Following its exit from the European Union, a key aspect of the United Kingdom's trade policy has been to conclude free trade agreements (FTAs) with other countries and trading blocs. To that end, the United Kingdom has been negotiating 'roll over' FTAs to replace the European Union ones. While FTAs offer significant benefits, they also raise new challenges for businesses which are not accustomed to navigating the complex rules of origin set out in these agreements.
The government has published its response to the consultation on the sectors that will be subject to a mandatory notification regime under the National Security and Investment Bill. The bill proposes to create a domestic investment screening regime in the United Kingdom. This article sets out an important reminder of what businesses need to be considering now in the context of this new screening regime, particularly in light of its retrospective nature.
EU state aid law ceased to apply to the United Kingdom on the expiry of the Brexit transition period on 31 December 2020 – save for limited exceptions as set out in the EU-UK Withdrawal Agreement 2018. In its place, the UK government proposes to establish a domestic subsidy control regime, on which it has launched a public consultation. This article explores the current state of play and what will happen next.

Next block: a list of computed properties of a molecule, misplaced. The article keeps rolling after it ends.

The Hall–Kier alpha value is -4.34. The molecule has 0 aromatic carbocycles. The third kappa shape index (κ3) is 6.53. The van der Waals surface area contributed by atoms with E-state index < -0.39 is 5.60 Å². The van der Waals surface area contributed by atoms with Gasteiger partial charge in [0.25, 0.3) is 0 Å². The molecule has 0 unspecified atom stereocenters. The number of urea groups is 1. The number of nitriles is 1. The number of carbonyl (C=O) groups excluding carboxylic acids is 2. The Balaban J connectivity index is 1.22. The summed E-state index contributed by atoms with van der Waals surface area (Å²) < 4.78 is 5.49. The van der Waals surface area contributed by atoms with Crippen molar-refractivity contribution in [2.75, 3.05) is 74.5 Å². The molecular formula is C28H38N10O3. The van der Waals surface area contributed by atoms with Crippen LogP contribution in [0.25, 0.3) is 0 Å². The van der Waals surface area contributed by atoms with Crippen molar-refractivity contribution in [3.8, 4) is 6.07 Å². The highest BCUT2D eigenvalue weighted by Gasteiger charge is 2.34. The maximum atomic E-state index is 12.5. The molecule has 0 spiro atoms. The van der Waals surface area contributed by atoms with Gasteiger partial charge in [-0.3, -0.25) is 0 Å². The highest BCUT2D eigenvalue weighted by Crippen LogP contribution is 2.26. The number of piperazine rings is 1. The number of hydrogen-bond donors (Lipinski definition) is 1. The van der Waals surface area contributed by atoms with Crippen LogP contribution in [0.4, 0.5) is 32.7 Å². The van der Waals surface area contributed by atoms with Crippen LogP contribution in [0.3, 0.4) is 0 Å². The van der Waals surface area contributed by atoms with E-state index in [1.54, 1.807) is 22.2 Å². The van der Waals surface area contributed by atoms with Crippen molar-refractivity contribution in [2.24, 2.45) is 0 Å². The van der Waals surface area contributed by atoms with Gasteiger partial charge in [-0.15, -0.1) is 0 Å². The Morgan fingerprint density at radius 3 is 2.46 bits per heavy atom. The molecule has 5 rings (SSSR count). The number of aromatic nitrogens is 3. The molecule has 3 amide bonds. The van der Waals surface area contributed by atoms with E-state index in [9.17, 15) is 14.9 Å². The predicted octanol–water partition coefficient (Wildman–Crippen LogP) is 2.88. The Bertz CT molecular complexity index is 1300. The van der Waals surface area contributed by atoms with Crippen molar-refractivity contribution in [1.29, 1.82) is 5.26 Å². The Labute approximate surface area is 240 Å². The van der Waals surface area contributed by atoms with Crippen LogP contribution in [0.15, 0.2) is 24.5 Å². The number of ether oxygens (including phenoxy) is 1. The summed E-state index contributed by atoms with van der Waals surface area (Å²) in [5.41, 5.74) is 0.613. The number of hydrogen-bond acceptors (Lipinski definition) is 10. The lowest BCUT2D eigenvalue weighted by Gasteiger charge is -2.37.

In September 2020 the government launched the Integrated Review of Security, Defence, Foreign Policy and Development to review all aspects of international and national security policy, such as ideology, defence, diplomacy, reputation, finance, trade policy, military power and national resilience. This article provides an overview of the developments which have occurred since the review was announced and the expected findings.
With the Department of International Trade set to replace the free trade agreements (FTAs) that the United Kingdom has enjoyed as part of its EU membership, this article considers the last 'hurrah' available under these agreements: the claim back of overpaid duties. Businesses should also consider their altered exposure to customs duties where the United Kingdom has not negotiated 'rollover' FTAs, or they have expired, and in light of new UK FTAs.
The government recently published the National Security & Investment Bill. In a marked contrast to its 'Global Britain' aspirations in a post-Brexit world, the bill will create a mandatory screening regime for investment in certain core areas of the UK economy in which national security risks are considered more likely to arise. This article considers the key implications of the proposed new regime for investment in the United Kingdom.